We recommend these books for self help
I was born in Toronto and, shortly after swallowing a poisonous mushroom under the playground slide and having my stomach pumped, we moved to Montreal where I attended a tiny, dark French nursery school each day. My classmate, Guy, and I bonded over a French storybook about a family of hungry kittens in a park.
As these cats were wiser than I, they ignored the lure of the mushroom and stole a can of sardines from a picnic basket. Only, having no opposable thumbs, they couldn’t work the can opener. It was during these scenes, mimicking the frustrated kittens, that Guy taught me how to swear in French—a skill I’m thankful for to this day. I don’t remember the name of this book, but I’ll never forget the story or the illustrations or the fun we had creating our own, edgier, version of the tale.
A couple of years later, when I was about six or seven, I remember sitting in my sister’s closet and staring at a particularly good likeness of Snoopy I’d drawn and knowing I was meant to not only quit ripping off other artists’ work or one day face litigation, but to develop characters of my own and write a novel. Right then and there, amongst her sneakers. I knew it right down to my toes. I knew it so strongly that I was deeply ashamed of myself when I thought, “I could never do that,” crawled out and went off to play. I’m ashamed still.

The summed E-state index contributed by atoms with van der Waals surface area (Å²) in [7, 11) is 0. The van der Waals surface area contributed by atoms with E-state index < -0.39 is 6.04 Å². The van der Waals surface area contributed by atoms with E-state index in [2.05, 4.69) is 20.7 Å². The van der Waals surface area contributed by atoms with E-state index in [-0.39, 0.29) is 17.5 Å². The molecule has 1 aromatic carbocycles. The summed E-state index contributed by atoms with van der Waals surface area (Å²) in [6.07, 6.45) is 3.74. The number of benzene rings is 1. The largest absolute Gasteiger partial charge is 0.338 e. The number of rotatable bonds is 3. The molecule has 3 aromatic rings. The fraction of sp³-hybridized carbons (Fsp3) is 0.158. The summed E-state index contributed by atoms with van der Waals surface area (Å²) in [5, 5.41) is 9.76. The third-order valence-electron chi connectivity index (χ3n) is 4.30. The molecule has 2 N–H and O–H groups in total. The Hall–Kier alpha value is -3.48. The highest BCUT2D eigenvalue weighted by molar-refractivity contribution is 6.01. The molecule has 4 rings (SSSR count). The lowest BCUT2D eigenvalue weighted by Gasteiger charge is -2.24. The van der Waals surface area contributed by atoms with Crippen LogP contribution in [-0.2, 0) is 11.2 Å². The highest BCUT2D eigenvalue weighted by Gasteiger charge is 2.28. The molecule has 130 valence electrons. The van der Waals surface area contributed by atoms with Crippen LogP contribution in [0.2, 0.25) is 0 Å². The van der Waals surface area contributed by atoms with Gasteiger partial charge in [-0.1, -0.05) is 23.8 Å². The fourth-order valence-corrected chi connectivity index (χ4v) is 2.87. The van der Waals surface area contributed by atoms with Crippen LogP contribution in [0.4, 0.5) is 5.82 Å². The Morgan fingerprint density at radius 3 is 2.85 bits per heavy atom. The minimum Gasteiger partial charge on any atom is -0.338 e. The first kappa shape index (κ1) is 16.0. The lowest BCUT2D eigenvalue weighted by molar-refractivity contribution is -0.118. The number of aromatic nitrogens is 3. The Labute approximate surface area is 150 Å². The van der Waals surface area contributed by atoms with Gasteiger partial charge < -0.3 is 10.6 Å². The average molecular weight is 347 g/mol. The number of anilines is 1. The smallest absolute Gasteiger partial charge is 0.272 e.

Later, after my parents split and I’d moved with my father to attend high school in California, I wrote a story about an overweight weasel named Otto who did everything in his power to win the heart of the town beauty, but wound up falling for a fleshy little weaselette with no eyelashes. My English teacher told me to stay after class and said I should consider writing and illustrating children’s books. I was thrilled to my core, but once again, thought “I could never do that.”
My first son was born in Toronto in 1992, my second three years later, and I began to write and illustrate children’s stories that I first read to my boys, then submitted to publishers. No one bit. I sold a few pieces to national newspapers, but gave up on the idea of writing a novel. I could never do that.
My career took me from media buyer at an ad agency to decorative painter to art gallery manager to illustrator to proofreader and, finally editor. It was in this job that I truly fell in love with “playing with words.” I worked as an editor for a few years, eventually creating an office tabloid called “The Tattler,” which featured co-workers and superiors in scandals I had great fun inventing. My coworkers loved it. My superiors did not.
One day, when I was feeling mopey about the zigzagged direction my career had taken, I happened upon this Anais Nin quote on Oprah’s website. “And the day came when the risk to remain tight in a bud was more painful than the risk it took to blossom.” I walked into my office and began writing my first adult manuscript.
Well, that manuscript is packed away forever in the basement and I still don’t trust mushrooms, but I know two important things; swearing sounds way cooler in French and, although I didn’t write it in my sister’s closet, I managed to squeak out that novel after all.
Tish’s New Novel “Town House”
About Town House…